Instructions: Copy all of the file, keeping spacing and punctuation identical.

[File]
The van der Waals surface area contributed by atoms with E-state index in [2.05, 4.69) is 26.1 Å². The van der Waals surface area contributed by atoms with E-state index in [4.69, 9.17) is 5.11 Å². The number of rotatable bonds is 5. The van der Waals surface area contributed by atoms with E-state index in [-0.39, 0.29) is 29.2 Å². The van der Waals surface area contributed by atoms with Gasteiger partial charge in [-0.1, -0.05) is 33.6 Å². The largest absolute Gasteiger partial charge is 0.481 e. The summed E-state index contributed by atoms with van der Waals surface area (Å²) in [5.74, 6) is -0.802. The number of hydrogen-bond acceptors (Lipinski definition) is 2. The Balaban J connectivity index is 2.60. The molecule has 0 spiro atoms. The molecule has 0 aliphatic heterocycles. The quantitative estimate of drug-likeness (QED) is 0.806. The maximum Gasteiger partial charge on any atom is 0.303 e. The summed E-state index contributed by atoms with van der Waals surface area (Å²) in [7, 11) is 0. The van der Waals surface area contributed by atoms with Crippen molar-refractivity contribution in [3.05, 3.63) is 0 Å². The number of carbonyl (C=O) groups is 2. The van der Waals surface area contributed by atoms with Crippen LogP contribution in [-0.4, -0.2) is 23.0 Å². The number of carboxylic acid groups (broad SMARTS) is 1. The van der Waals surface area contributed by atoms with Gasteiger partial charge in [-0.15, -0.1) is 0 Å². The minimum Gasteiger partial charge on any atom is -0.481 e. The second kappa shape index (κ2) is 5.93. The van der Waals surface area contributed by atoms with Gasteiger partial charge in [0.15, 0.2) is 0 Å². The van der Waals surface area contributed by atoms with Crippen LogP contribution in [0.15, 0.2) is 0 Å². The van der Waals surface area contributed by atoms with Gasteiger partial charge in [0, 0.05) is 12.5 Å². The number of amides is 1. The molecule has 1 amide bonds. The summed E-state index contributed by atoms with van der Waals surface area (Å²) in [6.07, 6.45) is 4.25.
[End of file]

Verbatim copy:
The van der Waals surface area contributed by atoms with E-state index in [2.05, 4.69) is 26.1 Å². The van der Waals surface area contributed by atoms with E-state index in [4.69, 9.17) is 5.11 Å². The number of rotatable bonds is 5. The van der Waals surface area contributed by atoms with E-state index in [-0.39, 0.29) is 29.2 Å². The van der Waals surface area contributed by atoms with Gasteiger partial charge in [-0.1, -0.05) is 33.6 Å². The largest absolute Gasteiger partial charge is 0.481 e. The summed E-state index contributed by atoms with van der Waals surface area (Å²) in [5.74, 6) is -0.802. The number of hydrogen-bond acceptors (Lipinski definition) is 2. The Balaban J connectivity index is 2.60. The molecule has 0 spiro atoms. The molecule has 0 aliphatic heterocycles. The quantitative estimate of drug-likeness (QED) is 0.806. The maximum Gasteiger partial charge on any atom is 0.303 e. The summed E-state index contributed by atoms with van der Waals surface area (Å²) in [7, 11) is 0. The van der Waals surface area contributed by atoms with Crippen molar-refractivity contribution in [3.05, 3.63) is 0 Å². The number of carbonyl (C=O) groups is 2. The van der Waals surface area contributed by atoms with Crippen LogP contribution in [-0.4, -0.2) is 23.0 Å². The number of carboxylic acid groups (broad SMARTS) is 1. The van der Waals surface area contributed by atoms with Gasteiger partial charge in [-0.15, -0.1) is 0 Å². The minimum Gasteiger partial charge on any atom is -0.481 e. The second kappa shape index (κ2) is 5.93. The van der Waals surface area contributed by atoms with Gasteiger partial charge in [0.15, 0.2) is 0 Å². The van der Waals surface area contributed by atoms with Crippen LogP contribution in [0.15, 0.2) is 0 Å². The van der Waals surface area contributed by atoms with Gasteiger partial charge in [0, 0.05) is 12.5 Å². The number of amides is 1. The molecule has 1 amide bonds. The summed E-state index contributed by atoms with van der Waals surface area (Å²) in [6.07, 6.45) is 4.25.